The study included a total of 305 HIV-infected children who initiated HAART regimens between 2004 and 2009 at Korle-Bu Teaching Hospital in Accra, Ghana. The children were followed during the study period until they achieved immune recovery or were censored on the last day of contact. The median follow-up time was 52 (IQR = 25–81) weeks and the majority of study participants achieved immune recovery (n = 180, 59%) during the study period. However, approximately 24% (n = 72) failed to achieve immune recovery, and 17% (n = 53) had an unknown immune recovery status. Fifty percent (n = 153) of the children were males, and the median age of the participants was 5.6 (IQR = 2.41–8.02) years. Fifty-one percent of participants (n = 155) were TB-positive at study entry.
To assess the effect of TB on the efficacy of HIV treatment in the study participants, we compared immune recovery rates and time-to-immune recovery between patients with and without TB co-infection. The recovery rate in TB-negative patients was 76%, with a 95% exact binomial confidence interval of 69 to 84%. Moreover, the recovery rate in TB-positive patients was 67%, with a 95% exact binomial confidence interval of 58 to 75%. The recovery rates between the two groups were not statistically significant (p = 0.881). Figure 1 shows Kaplan-Meier curves comparing the time-to-immune recovery between patients with and without TB co-infection. The Kaplan-Meier curves show that children without TB co-infection had shorter time-to-immune recovery at earlier time points (i.e., < 150 weeks). Median time-to-immune recovery was 65 (95% CI: 59–81) weeks for TB co-infected patients and 54 (95% CI: 40–62) weeks for patients without TB. The log-rank tests comparing the time-to-immune recovery between the two TB groups indicate no significant difference (p = 0.10).
The main objective of our secondary data analyses was to assess the diagnostic performance of pre-HAART CD4+ T-lymphocyte counts and percentages as biomarkers of post-HAART immune recovery. We then compared the pre-HAART CD4+ T-lymphocyte counts and percentages between patients who achieved and those who didn’t achieve immune recovery. Figure 2 displays the distribution of pre-HAART CD4+ T-lymphocyte counts (on the left) and percentages (on the right) by recovery status. The dotted lines in the figure indicate median pre-HAART CD4+ T-lymphocyte counts (median = 361 cells/mm3; IQR = 129–664) and percentages (median = 12; IQR = 6.85–16.5) among all patients. As can be seen from Fig. 2, pre-HAART CD4+ T-lymphocyte counts were significantly higher in patients who achieved immune recovery (p < 0.0001). Median pre-HAART CD4+ T-lymphocyte counts was 391 cells/mm3 (IQR = 229–697) and 197 cells/mm3 (IQR = 48–431) in patients who achieved and did not achieve recovery, respectively. Pre-HAART CD4+ T-lymphocyte percentages were also significantly higher in patients who achieved immune recovery (p < 0.0001). Median pre-HAART CD4+ T-lymphocyte percentage was 13.6 (IQR = 8.50–17.6) and 7.2 (IQR = 3.1–10) in patients who achieved and did not achieve immune recovery, respectively. Figure 3 displays the ROC curves for pre-HAART CD4+ T-lymphocyte counts and percentages. Pre-HAART CD4+ T-lymphocyte counts and percentages had a 66% (AUC = 0.66; 95% CI: 0.59–0.73) and a 70% (AUC = 0.70; 95% CI: 0.62–0.78) probability of correctly distinguishing a recovered from non-recovered patient. Though the overall diagnostic accuracy of the pre-HAART CD4+ T-lymphocyte percentages was higher, there was no statistically significant difference between the ROC curves of the pre-HAART CD4+ T-lymphocyte counts and percentages (p = 0.754).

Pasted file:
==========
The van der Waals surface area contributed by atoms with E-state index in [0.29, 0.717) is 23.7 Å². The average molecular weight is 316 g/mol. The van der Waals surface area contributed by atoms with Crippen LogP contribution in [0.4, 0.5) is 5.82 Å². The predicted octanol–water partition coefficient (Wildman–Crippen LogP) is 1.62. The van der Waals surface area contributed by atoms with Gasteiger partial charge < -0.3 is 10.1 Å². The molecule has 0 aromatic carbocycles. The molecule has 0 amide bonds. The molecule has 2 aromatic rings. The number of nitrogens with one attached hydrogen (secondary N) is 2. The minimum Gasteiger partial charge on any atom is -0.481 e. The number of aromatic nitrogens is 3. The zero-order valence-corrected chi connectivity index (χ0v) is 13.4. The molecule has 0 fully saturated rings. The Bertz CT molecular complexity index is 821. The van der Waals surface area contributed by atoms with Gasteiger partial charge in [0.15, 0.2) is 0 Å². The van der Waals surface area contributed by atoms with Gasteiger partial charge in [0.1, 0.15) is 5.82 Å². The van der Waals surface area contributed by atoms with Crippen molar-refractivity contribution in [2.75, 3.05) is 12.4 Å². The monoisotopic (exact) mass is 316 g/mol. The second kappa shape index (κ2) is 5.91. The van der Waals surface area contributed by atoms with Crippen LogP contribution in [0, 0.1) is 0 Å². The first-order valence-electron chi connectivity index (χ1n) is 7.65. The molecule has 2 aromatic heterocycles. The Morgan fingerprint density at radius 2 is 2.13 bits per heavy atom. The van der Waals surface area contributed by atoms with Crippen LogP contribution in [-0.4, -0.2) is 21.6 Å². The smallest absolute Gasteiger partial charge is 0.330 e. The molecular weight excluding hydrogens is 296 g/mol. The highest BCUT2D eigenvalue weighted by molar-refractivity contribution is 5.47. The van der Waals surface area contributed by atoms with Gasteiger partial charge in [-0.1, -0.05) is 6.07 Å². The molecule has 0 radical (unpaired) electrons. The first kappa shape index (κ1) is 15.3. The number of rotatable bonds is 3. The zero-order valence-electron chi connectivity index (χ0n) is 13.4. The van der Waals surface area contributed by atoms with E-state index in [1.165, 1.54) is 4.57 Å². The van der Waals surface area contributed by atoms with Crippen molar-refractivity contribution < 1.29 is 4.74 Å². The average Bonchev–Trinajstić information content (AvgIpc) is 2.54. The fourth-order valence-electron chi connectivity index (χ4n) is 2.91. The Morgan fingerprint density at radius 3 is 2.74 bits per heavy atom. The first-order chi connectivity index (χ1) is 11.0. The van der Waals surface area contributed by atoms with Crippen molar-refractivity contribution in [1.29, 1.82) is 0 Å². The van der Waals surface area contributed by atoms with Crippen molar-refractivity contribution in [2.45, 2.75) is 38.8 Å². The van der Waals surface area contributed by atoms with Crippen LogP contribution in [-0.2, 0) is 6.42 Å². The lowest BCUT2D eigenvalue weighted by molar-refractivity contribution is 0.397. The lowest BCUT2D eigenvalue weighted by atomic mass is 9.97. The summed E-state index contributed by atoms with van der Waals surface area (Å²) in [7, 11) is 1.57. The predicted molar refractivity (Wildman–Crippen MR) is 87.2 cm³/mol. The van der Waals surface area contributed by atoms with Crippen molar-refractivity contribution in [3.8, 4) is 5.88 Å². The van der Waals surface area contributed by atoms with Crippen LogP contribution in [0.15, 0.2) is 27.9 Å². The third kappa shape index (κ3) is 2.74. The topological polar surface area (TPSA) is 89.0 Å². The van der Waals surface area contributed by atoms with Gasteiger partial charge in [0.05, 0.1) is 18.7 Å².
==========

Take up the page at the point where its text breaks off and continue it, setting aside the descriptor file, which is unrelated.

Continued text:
We then examined if the performance pre-HAART CD4+ T-lymphocyte counts and percentages as biomarkers of immune recovery varied by TB status. Figure 4 shows the ROC curve for pre-HAART CD4+ T-lymphocyte counts and percentages in TB-negative and TB-positive patients. There was no difference in the performance of pre-HAART CD4+ T-lymphocyte counts (p = 0.264) and percentages (p = 0.150) as biomarkers of immune-recovery between the two TB groups. The areas under the ROC curve of the pre-HAART CD4+ T-lymphocyte counts were 0.70 (95% CI: 0.61–0.79) and 0.63 (95% CI: 0.53–0.72) in TB-negative and positive patients, respectively. Similarly, the areas under the ROC curve of the pre-HAART CD4+ T-lymphocyte percentage were 0.74 (95% CI: 0.64–0.85) and 0.63 (95% CI: 0.51–0.75) in TB-negative and positive, respectively. Finally, due to the known variation of T-lymphocyte counts with age , we assessed if age of the patients impacts the performance of the two biomarkers. We found that there was no difference in the performance of pre-HAART CD4+ T-lymphocyte counts (p = 0.935) and percentages (p = 0.716) as biomarkers of immune-recovery between younger (≤5 years) and older patients (5+ years).